Health care workplace discrimination and physician turnover

Marcella Nunez-Smith, Nanlesta Pilgrim, Matthew Wynia, Mayur M. Desai, Cedric Bright, Harlan M. Krumholz, Elizabeth H. Bradley

Research output: Contribution to journalArticlepeer-review

36 Scopus citations


Objective: To examine the association between physician race/ ethnicity, workplace discrimination, and physician job turnover. Methods: Cross-sectional, national survey conducted in 2006-2007 of practicing physicians (n = 529) randomly identified via the American Medical Association Masterfile and the National Medical Association membership roster. We assessed the relationships between career racial/ethnic discrimination at work and several career-related dependent variables, including 2 measures of physician turnover, career satisfaction, and contemplation of career change. We used standard frequency analyses, odds ratios and χ2 statistics, and multivariate logistic regression modeling to evaluate these associations. Results: Physicians who self-identified as nonmajority were significantly more likely to have left at least 1 job because of workplace discrimination (black, 29%; Asian, 24%; other race, 21%; Hispanic/Latino, 20%; white, 9%). In multivariate models, having experienced racial/ethnic discrimination at work was associated with high job turnover (adjusted odds ratio, 2.7; 95% Cl, 1.4-4.9). Among physicians who experienced workplace discrimination, only 45% of physicians were satisfied with their careers (vs 88% among those who had not experienced workplace discrimination, p value < .01), and 40% were contemplating a career change (vs 10% among those who had not experienced workplace discrimination, p value < .001 ). Conclusion: Workplace discrimination is associated with physician job turnover, career dissatisfaction, and contemplation of career change. These findings underscore the importance of monitoring for workplace discrimination and responding when opportunities for intervention and retention still exist.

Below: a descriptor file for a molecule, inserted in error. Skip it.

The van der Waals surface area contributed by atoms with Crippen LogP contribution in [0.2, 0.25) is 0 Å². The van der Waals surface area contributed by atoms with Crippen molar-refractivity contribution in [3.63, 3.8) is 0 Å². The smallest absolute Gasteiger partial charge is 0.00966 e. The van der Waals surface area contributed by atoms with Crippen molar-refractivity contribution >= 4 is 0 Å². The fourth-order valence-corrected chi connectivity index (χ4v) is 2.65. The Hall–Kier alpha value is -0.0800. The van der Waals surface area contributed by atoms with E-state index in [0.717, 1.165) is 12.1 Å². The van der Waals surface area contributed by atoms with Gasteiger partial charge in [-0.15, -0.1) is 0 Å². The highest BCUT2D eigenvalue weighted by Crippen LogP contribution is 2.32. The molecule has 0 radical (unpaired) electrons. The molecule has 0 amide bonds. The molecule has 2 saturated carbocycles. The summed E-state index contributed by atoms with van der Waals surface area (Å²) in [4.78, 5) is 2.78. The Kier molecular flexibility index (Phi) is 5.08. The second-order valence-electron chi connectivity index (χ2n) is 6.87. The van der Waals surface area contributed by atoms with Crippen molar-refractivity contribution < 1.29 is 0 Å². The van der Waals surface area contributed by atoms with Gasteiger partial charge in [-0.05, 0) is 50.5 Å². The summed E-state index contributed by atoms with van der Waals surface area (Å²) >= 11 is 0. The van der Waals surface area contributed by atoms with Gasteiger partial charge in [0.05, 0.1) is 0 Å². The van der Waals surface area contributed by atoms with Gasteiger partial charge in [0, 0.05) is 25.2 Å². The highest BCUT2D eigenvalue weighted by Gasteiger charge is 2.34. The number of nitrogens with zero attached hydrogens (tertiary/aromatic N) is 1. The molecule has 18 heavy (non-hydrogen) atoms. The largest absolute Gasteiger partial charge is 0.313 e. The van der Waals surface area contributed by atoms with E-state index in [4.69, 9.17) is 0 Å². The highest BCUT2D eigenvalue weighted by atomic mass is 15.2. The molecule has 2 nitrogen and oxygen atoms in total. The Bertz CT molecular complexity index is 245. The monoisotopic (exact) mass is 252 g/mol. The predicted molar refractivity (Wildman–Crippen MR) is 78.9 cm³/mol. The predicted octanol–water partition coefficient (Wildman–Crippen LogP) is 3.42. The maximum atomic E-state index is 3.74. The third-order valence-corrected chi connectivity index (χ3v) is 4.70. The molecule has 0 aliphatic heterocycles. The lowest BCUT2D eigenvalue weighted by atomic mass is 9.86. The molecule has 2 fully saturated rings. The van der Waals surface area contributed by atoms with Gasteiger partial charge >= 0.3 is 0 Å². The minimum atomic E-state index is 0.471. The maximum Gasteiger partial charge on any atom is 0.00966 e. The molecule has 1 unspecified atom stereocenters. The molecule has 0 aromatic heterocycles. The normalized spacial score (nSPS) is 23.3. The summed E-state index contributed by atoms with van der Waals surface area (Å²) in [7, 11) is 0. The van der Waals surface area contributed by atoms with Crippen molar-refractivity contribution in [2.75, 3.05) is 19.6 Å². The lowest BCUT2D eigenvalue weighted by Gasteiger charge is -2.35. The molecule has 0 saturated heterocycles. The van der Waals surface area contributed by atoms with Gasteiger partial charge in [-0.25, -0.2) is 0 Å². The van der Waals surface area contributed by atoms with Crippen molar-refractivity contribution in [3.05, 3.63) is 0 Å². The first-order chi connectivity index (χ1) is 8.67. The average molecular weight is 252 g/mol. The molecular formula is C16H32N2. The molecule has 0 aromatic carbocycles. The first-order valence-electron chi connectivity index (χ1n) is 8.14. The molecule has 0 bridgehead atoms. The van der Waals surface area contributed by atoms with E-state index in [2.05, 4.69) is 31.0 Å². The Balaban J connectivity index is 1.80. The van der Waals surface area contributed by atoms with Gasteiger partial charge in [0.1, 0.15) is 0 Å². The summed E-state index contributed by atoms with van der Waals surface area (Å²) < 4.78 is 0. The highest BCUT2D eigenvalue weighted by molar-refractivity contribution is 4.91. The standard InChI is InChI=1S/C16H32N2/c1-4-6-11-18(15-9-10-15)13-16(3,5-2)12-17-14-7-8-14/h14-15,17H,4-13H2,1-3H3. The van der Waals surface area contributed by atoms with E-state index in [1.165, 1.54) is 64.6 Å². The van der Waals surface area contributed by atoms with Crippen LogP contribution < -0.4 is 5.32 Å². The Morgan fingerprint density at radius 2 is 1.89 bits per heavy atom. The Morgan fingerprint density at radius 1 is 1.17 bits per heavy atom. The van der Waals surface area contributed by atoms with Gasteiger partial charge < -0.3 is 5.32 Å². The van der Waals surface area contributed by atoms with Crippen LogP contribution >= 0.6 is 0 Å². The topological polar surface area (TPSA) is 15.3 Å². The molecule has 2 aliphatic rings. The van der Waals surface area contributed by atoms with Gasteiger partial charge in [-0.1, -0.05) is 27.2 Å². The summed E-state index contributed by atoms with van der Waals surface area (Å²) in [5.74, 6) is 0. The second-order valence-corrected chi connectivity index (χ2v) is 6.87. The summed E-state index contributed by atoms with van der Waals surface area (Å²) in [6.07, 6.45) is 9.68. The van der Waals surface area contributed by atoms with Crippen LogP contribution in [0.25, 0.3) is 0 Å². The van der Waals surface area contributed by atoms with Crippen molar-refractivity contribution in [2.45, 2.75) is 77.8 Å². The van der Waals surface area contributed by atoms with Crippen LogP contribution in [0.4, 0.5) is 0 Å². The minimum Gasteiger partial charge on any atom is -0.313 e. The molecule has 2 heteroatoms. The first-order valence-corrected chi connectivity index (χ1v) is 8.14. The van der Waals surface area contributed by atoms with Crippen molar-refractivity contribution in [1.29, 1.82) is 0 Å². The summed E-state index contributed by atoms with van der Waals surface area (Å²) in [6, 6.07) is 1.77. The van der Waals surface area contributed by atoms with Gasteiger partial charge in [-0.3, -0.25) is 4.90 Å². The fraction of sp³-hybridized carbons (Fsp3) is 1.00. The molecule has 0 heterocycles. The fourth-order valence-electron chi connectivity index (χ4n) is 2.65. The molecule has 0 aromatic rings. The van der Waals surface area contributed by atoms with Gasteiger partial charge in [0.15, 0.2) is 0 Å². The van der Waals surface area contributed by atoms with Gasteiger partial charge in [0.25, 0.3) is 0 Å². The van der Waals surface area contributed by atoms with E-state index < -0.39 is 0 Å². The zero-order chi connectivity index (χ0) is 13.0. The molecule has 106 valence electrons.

Original languageEnglish (US)
Pages (from-to)1274-1282
Number of pages9
JournalJournal of the National Medical Association
Issue number12
StatePublished - Dec 2009
Externally publishedYes


  • Health care careers
  • Hospital/office administration
  • Race/ethnicity

ASJC Scopus subject areas

  • General Medicine


Dive into the research topics of 'Health care workplace discrimination and physician turnover'. Together they form a unique fingerprint.

Cite this